Don’t Giveaway the Farm … or Your Brand

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In this industry, as with any other, copycats are a part of the business. Company A creates a product that works, and soon thereafter, 11 other companies introduce facsimile products. Despite the rancorous voices who oftentimes disagree with me on this, if it works, why not copy it?

But…what if it doesn’t work? What if what you see other companies doing, and then blindly follow, actually sets your brand back? Maybe it looks good on paper, or maybe conventional wisdom says it should work, but when you look closer it could be a facade that ultimately serves to devalue your brand. Would you still say it’s a good idea?

I think product giveaways are one such facade. I know… I know… They “work.” You gain “customers.” It calls “attention” to your brand from “people who might not otherwise have heard of (your) products and might never have tried them otherwise.”

That’s precisely my point. By and large, product giveaways—at least as managed by the majority of our industry—mainly serve to gain the attention of anglers who are unlikely to ultimately become a customer. In fact, many experts agree with me that giveaways can actually work to drive customers away from your brand.

By their very nature, giveaways “say” lower value, something the company can afford to lose without much hassle, which is why millions of businesses have pens, notepads, coffee mugs and sundry “tchotchkes” made up to give away. The cost is minimal so whatever benefit they garner by way of brand exposure is a net gain. But when was the last time you sought out a product simply because you took advantage of an offer for a free pen or mug with the name of that company on it?

But your reel or lure is different, right? Not really. In today’s retail climate, customers have innumerable choices when it comes to making purchases, and some of the largest influencers of buying behavior are “friends” and other members of the online community. Trust me, “free” is way down on any list showing influencers of buying behavior.

I have two big problems with giveaways.

First, they attract people who are interested in “free” products, not necessarily your free product. Think about it: When you announce a giveaway, it’s likely that only a small percentage of the folks who jump aboard would ever be interested in your product, and if they were, would giving them a free product (a) push them to buy your product in the future? or (b) push enough folks to try the product to offset the expense of the giveaway itself? I say no. Giveaways are a feel-good, me-too idea that’s largely being used because companies are choosing the easy way out in the quest to market their products.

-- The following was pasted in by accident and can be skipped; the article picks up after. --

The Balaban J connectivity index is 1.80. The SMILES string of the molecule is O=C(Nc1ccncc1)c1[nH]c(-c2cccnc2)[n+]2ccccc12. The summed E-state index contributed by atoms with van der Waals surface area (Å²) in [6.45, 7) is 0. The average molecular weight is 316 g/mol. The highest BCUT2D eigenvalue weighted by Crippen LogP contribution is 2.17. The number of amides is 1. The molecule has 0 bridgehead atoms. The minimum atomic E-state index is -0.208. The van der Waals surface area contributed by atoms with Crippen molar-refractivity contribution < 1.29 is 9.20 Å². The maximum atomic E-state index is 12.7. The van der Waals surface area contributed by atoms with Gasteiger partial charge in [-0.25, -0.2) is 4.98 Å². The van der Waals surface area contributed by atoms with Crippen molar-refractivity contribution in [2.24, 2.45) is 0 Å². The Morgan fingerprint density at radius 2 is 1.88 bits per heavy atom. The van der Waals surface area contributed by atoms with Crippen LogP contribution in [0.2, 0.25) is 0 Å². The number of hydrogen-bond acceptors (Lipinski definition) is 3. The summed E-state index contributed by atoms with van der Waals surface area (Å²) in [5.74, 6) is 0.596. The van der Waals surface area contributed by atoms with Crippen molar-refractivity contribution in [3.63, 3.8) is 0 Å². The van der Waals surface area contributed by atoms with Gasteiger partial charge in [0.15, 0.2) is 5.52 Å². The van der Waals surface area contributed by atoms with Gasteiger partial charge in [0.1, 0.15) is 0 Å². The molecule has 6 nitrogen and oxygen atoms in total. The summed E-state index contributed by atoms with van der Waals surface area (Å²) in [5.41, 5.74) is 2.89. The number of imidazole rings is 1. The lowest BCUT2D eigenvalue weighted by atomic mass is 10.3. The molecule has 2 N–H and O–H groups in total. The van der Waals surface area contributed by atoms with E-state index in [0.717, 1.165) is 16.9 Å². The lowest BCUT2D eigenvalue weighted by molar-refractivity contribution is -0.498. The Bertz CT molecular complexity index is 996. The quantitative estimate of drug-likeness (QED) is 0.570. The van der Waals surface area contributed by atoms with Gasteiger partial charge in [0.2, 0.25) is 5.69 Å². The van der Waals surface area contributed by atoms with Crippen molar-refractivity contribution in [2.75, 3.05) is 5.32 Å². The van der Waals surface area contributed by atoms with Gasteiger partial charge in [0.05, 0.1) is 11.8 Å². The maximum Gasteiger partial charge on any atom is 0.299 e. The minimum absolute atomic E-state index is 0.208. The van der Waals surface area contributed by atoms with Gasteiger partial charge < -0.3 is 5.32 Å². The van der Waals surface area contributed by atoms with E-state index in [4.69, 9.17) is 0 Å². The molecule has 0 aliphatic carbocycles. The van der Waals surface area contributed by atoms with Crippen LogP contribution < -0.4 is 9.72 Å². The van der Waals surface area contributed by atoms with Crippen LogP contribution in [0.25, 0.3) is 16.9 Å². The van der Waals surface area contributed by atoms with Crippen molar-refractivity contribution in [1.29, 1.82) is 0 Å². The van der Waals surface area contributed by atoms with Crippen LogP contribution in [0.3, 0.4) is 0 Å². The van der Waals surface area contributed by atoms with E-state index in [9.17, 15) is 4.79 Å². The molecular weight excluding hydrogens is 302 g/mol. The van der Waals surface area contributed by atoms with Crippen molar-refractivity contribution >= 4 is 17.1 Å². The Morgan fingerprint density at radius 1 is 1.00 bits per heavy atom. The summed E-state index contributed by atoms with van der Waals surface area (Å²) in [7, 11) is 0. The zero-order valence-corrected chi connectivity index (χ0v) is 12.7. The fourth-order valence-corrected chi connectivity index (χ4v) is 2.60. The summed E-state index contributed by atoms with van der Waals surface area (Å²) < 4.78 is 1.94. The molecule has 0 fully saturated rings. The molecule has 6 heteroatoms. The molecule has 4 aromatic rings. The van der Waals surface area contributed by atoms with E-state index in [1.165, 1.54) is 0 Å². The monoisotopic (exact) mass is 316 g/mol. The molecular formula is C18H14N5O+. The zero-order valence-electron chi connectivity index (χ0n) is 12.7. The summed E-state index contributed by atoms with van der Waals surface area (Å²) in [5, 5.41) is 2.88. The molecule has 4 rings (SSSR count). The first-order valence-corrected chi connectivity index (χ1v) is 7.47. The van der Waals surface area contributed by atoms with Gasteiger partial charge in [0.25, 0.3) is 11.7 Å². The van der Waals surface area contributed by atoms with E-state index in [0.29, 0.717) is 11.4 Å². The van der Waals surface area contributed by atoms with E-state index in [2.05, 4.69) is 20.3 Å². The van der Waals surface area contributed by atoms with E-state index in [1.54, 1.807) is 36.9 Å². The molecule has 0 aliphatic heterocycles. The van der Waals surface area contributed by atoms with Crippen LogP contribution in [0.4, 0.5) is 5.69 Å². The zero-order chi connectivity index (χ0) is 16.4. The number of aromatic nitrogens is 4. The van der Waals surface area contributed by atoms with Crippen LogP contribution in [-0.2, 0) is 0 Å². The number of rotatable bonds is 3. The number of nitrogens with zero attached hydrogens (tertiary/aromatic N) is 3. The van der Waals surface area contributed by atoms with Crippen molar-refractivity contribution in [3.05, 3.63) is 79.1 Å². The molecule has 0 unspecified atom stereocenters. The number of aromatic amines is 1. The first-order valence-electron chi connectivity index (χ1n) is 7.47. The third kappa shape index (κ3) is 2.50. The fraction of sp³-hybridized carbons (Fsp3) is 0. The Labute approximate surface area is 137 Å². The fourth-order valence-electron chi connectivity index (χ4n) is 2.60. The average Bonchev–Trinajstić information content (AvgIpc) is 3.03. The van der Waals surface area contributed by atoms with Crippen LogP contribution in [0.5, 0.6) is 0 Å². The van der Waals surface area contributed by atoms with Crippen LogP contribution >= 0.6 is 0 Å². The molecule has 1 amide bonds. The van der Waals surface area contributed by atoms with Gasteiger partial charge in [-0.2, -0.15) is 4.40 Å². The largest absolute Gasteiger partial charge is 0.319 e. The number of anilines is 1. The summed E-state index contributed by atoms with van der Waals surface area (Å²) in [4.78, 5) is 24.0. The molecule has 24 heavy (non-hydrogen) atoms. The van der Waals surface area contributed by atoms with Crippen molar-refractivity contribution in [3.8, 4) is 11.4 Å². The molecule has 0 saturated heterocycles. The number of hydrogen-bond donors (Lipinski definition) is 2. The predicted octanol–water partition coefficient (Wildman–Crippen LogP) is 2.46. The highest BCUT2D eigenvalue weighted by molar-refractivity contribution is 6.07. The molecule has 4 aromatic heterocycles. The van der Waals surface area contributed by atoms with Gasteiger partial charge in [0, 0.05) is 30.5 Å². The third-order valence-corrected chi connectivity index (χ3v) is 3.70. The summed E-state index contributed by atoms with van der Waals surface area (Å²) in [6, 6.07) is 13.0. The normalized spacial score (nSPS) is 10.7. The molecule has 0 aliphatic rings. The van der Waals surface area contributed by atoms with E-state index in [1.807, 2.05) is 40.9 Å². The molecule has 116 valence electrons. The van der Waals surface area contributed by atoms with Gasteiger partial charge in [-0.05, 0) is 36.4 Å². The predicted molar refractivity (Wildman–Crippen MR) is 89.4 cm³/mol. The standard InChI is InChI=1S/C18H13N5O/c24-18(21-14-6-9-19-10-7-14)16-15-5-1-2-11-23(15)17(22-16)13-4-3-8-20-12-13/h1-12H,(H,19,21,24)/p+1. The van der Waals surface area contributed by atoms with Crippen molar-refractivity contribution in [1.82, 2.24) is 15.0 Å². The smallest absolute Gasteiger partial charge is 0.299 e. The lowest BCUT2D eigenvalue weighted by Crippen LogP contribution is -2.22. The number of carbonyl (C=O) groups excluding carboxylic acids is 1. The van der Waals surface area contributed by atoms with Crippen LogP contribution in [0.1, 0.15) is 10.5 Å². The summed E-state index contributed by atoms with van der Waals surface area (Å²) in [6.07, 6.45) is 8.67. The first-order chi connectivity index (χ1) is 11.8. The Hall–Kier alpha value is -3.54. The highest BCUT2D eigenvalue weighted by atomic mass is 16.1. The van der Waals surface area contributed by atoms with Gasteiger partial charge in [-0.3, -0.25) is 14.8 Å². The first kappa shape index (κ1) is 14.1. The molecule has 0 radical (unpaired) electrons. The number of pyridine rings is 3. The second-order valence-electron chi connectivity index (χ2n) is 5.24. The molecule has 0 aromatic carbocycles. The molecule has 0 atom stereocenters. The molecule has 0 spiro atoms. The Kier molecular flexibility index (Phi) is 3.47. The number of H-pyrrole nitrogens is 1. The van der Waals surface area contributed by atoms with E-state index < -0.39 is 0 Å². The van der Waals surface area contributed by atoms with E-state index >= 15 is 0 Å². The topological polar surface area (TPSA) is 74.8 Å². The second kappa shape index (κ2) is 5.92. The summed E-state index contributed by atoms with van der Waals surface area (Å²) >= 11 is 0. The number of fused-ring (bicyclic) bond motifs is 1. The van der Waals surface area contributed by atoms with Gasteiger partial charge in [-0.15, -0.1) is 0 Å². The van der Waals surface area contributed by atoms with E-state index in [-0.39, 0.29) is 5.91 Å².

My second problem with giveaways is how they are handled in this industry: “Visit our Facebook Fan Page and register to win a free…” OK, then what? You gain a “Like” and the dozens or hundreds of folks who continue visiting your page each day are largely ignored. They post images, and no one from the company comments. They ask questions, and no one responds. You think they’ll return once the winner of the prize is announced? You’ve just thrown away a great opportunity to interact with a potential client/customer, but what you’ve really done is alienated him or her by making it clear that what you really wanted was for them to become a fan of your page.

What was intended as a benefit has all of a sudden become a cost to your company.

Let me be clear, however: I’m not saying giveaways overall are bad. I’m saying they are largely useless as currently used by our industry, and unless companies come to understand how to better use them, the potential for injury to their brands is real.

If you find it hard to get giveaways out of your blood, I suggest doing so with very low-cost, unimportant items and being realistic about what real benefits you derive.

Here’s a better option used frequently by other industries:

Use a low-barrier opt-in instead of a true giveaway. As I’ve said, giveaways are no good to your business if they don’t enhance the likelihood that the consumer will purchase your product in the future. One way to get past that hurdle is to offer a very significant discount—say 90 percent off—for several of your popular but lesser expensive items and only for a small window of time, such as three days, 96 hours. The discount ensures price is not an impediment to the consumer purchasing/trying the product, but, maybe most important, it increases the likelihood that he or she is interested in your product anyway. (The partnered giveaways through sites like Wired2Fish serve as another low-barrier opt-in as well: The company knows that anyone who takes advantage of the giveaway is almost certainly a bass angler.) This is akin to the buy-one-get-one-half-off sales used by department stores.

Giveaways may not be the best way to grow a brand, but not all are bad if you offer an opportunity to opt-in on your brand and build a passionate following that you will continue to nurture and convert to leads. Don’t view them as numbers but as opportunities to interact with your new and potential loyal customers.